So why are some Bible passages lifted out and declared “biblical,” while others are explained away or simply ignored? Does the Bible really present a single prescriptive lifestyle for all women?

These were the questions that inspired me to take a page from A.J. Jacobs, author of "The Year of Living Biblically", and try true biblical womanhood on for size—literally, no “picking and choosing."

This meant, among other things, growing out my hair, making my own clothes, covering my head whenever I prayed, abstaining from gossip, remaining silent in church (unless I was “prophesying,” of course), calling my husband "master,” even camping out in my front yard during my period to observe the Levitical purity laws that rendered me unclean.

During my yearlong experiment, I interviewed a variety of women practicing biblical womanhood in different ways — an Orthodox Jew, an Amish housewife, even a polygamist family - and I combed through every commentary I could find, reexamining the stories of biblical women such as Deborah, Ruth, Hagar, Tamar, Mary Magdalene, Priscilla and Junia.

My goal was to playfully challenge this idea that the Bible prescribes a single lifestyle for how to be a woman of faith, and in so doing, playfully challenge our overuse of the term “biblical.” I did this not out of disdain for Scripture, but out of love for it, out of respect for the fact that interpreting and applying the Bible is a messy, imperfect and - at times - frustrating process that requires humility and grace as we wrestle the text together.

The fact of the matter is, we all pick and choose. We’re all selective in our interpretation and application of the biblical text. The better question to ask one another is why we pick and choose the way that we do, why we emphasis some passages and not others. This, I believe, will elevate the conversation so that we’re using the Bible, not as a blunt weapon, but as a starting point for dialogue.

The opinions expressed in this commentary are solely those of Rachel Held Evans.

- CNN Belief Blog

Filed under: Bible • Christianity • Opinion

soundoff (4,657 Responses)
  1. alloy555

    Again, proper hermeneutics, – culture? word studies? etc.

    November 19, 2012 at 7:12 am |
  2. alloy555

    Try proper hermeneutics first please, to get to what the author says, These writers only mean one thing, as you would if you wrote something. Once we use a system to get to that, (hermeneutics for example) we can draw application, but is dangerous to do so without it. A person without the RELATIONSHIP with a living God (REAL Christianity is not a religion), is blind to things, the Bilble says.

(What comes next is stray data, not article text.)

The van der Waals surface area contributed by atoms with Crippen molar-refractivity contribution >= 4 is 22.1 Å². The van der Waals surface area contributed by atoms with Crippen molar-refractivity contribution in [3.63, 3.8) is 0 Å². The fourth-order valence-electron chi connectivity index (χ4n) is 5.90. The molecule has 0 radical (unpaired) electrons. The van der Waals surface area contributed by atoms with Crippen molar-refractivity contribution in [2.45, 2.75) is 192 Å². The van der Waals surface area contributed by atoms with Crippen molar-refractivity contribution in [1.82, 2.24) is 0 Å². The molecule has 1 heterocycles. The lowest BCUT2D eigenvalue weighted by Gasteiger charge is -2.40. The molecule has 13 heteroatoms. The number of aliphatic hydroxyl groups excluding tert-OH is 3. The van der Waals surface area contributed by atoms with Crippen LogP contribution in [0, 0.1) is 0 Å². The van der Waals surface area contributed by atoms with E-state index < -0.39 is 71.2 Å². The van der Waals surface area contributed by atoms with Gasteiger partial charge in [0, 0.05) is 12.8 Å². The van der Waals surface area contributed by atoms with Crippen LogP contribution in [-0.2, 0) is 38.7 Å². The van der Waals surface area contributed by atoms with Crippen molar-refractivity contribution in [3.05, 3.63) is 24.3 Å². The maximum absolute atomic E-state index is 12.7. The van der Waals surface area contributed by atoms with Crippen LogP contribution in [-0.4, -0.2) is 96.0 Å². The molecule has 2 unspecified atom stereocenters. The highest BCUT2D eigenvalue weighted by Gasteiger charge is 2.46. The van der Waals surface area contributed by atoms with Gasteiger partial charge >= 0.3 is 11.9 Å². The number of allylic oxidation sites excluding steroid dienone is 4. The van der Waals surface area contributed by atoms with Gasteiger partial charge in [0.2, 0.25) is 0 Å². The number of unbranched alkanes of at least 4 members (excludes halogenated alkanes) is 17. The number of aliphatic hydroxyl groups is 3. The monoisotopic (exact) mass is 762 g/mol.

November 19, 2012 at 7:03 am |
    • jason

      you can interpret the bible anyway you like , the fact remains , fairy tales and mother goose have more relevance to teaching good behavior then the bible. and the thing is the bible isn't just wrong on one or two issues but completely about as far from reality as you can be , people are just so stupid sometimes unbelievable

      November 19, 2012 at 7:07 am |
    • WASP

      @alloy: " A person without the RELATIONSHIP with a living God"

      i'm pretty certain that a non-coporeal being can't ever be considered "living" as it CAN NOT die.
      so you can't have a relationship with anything that hasn't even been alive to begin with.
      second thing; what type of relationship are you talking about? the bible has many types of relationships with your supposed "god".

      November 19, 2012 at 7:11 am |
    • richunix

      Christianity is a religion based on a single deity figure, however a belief in a deity does not make it “REAL”. All GODS have been created by man, the only thing that has changed is the story teller.

      Stephen F Roberts: “I contend that we are both atheists. I just believe in one fewer god than you do. When you understand why you dismiss all the other possible gods, you will understand why I dismiss yours.”

      November 19, 2012 at 7:13 am |
  3. jason

    theres probably more proof for santa clause being real than god. just amazes me how people dumb them selves down so much just to believe in something that would set our society back thousands of years if truly applied to everyday life. there's so much more knowledge and wonder out there in the universe if we could just stop looking at these earth based religions and focusing on the huge world we are a part of we might actually learn something

    November 19, 2012 at 7:02 am |
  4. Hadenough